Great photo of Enda with his buddy Silvio on the home page of Reuters. Nicky looks peed off and Angela is missing. I think Enda is consoling Silvio after the drubbing he got last night from Nicky and Angela.

  12. @Chris
    The casino reference is apt but I was intrigued by the Dexia guys take on EU rules. It seems he believes that burning bondholders “is incompatible with EU Rules”. I would like to know which rules he refers to. Is it contained in any Treaty or is the guy just talking through his a**e.

  13. @Chris
    The problem is not the CDS on Anglo bondholdings, it is the Interest Rate Swaps that Anglo itself holds that are in the red. As first Anglo and then the Irish sovereign rating declined, Anglo had to put up more and more cash collateral on these derivatives. What Mr. Todd doesn’t appear to realise is that derivative payments (i.e. cash collateral) is super-senior – it outranks everyone in a liquidation. It is treated as “somebody else’s cash” held in escrow.

    Changing this would be seismic for derivatives and would probably involve physical (i.e. electronic) movement of cash daily. This is not to say that it would be a bad thing, but in the current environment, it would result in large-scale insolvencies. At the moment, the prayer is that some pink elephant in a tutu will wave its wand and make everything okay so some fo the vastly losing swaps come back into the money.

  14. @hoganmahew

    You are correct. It all leads back to the Interest Rate Swaps Anglo wrote. So far Anglo (or rather the Irish tax payer) has had to put up around 8 billion in collateral / cash payments for these and other derivatives on their books. It was the tens of billions of cash calls on IRS’s that just killed Dexia.

    Before 2008 most IRS contracts were not exchange traded. Now it 60% and soon it will be almost all of them. What that means that all these contracts which were previous thinly collateralized now have to be fully collateralized. And instead of being valued on the trading book mark to model they will all have to be valued marked to market. Which means no more room to finesse all the contracts that have gone very badly wrong.

    So we should finally start finding out in the next year or two the full cost of Anglos huge trading book circa 2008 and just how much money they lost on it. So far it looks like it wont be less than 10 billion when you add in the FX losses.

    To put that 10B number in perspective. That’s about the same order as the annual income tax take for the country.

    I have a sneaking suspicion the final number may be a lot lot more. If Dexia can lose 40b/50b on a 100b bond / IRS book just how much money could Anglo lose on a 160b nominal IRS book. They have already lost far more than the usual 1%/2% real valuation and we are only part way into the loss crystallization process which could go on for at least another five years or more as the contracts run out.

  15. @JMC

    “You are correct. It all leads back to the Interest Rate Swaps Anglo wrote. So far Anglo (or rather the Irish tax payer) has had to put up around 8 billion in collateral / cash payments for these and other derivatives on their books. ”

    Surely one of the first things that should have been done after the State took over Anglo was to close out the ‘casino’ book. How one would would do this I am not clear, except by setting up offsetting trades or saying: The trade is cancelled, here is the current loss / profit in cash, the casino is now closed.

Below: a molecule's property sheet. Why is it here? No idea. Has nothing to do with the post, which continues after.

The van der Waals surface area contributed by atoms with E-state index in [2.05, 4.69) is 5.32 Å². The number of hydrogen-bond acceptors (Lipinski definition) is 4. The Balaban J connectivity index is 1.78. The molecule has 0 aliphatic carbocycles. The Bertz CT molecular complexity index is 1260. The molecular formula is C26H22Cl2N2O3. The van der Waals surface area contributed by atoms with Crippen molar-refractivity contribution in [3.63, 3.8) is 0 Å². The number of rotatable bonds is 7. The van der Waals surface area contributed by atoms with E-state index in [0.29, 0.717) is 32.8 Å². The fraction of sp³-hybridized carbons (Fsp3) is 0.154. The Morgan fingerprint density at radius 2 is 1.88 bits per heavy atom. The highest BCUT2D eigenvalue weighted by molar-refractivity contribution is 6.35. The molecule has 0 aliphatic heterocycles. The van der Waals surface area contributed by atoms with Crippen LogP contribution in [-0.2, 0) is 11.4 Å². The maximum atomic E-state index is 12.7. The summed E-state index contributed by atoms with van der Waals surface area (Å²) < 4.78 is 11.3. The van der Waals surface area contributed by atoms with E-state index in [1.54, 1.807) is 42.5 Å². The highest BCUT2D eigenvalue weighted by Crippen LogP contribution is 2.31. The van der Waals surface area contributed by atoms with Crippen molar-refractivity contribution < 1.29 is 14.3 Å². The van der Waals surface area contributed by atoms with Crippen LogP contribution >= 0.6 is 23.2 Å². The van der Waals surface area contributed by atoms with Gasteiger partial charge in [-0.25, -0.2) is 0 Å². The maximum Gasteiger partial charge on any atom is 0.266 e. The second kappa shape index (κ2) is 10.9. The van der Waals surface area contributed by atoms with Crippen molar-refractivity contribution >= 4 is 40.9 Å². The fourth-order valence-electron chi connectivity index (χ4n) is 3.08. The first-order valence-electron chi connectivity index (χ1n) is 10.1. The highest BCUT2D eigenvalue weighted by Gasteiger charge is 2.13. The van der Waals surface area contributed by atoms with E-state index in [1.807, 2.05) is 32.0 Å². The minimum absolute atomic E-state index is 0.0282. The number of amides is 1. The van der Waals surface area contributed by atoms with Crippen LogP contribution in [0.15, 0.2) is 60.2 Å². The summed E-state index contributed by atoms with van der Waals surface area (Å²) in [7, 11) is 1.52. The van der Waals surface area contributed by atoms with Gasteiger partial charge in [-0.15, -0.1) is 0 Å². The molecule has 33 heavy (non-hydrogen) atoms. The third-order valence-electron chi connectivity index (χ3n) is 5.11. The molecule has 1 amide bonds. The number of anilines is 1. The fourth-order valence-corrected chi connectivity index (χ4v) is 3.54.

You appear to be suggesting that there could be a further 10B in derivative losses in Anglo that have not already been accounted for on its balance sheet. Or that there are derivative contracts still in place that if they turn sour could result in a further 10B losses.

    To a layman like myself this sounds incredulous that this could be the case?

  16. @ Chris

    ‘The confusing thing is that Anglo went bankrupt and instead of calling in their insurance the Irish taxpayers pay up. So why did the Anglo bondholders pay for insurance in the first place?’

    Exactly.

    Who hold the biggest market in the insurance of these products?

    Cue Mr. Guitner (sic)?

  17. More attempts at accountamancy from an unrepentant Government. A pity they didn’t notice that the banks could sell their own assets before all that free money was given to Bank of Ireland who has €10 billion squirrelled away before they were bought out for ~€250 million.

  18. @Joseph Ryan

    Not to worry – what was it An Taoiseach said before he became An Taoiseach? … must be getting a touch of that short term amnesia that the citizenry is suffering from at the mo where we are all back in Bowel Bertie’s Paradise ….. & the FF National Executive is the real power in the land ……

    “Not another red cent to the banks” ….

  19. They know the people will never understand.

    So they use that.

    Begining to think there’s no hope.

  20. @ David O’D

    “Not another red cent to the banks” ….

    I think it was actually Leo the Loudmouth who said that.

    From the Examiner 10th Feb 2011:-

    Frontbench spokesperson Leo Varadkar said banks should not be given any more capital without renegotiating with bondholders.

    “Any bank coming to us looking for more money is going to have to show how they are going to impose losses on their junior bondholders, on their senior bondholders, and on other creditors before they come looking to us for any more money. Not another cent.” ”

    Read more: http://www.irishexaminer.com/ireland/kfeyeyidcwgb/rss2/

  21. @bolshevik

    Ta for that. I must have inhaled a touch of that amnesiac contagion afflicting the supine gullible citizenry at the mo ….

    @Karl Whelan [On Update – reality vs irony

    “I recommend strongly that the government retire this particular piece of spin immediately. Every cent that is given to bondholders is an additional cent that will have to be poured into Anglo by the Irish tax payer, whether as promissory note payments or some rejiggered version of these notes.”

    100% Agree

    @Minister Leo Varadkar

    Clean bowled & OUT.

    Get a grip – we had more than sufficient bullsh1t from the last lot to last a couple of generations …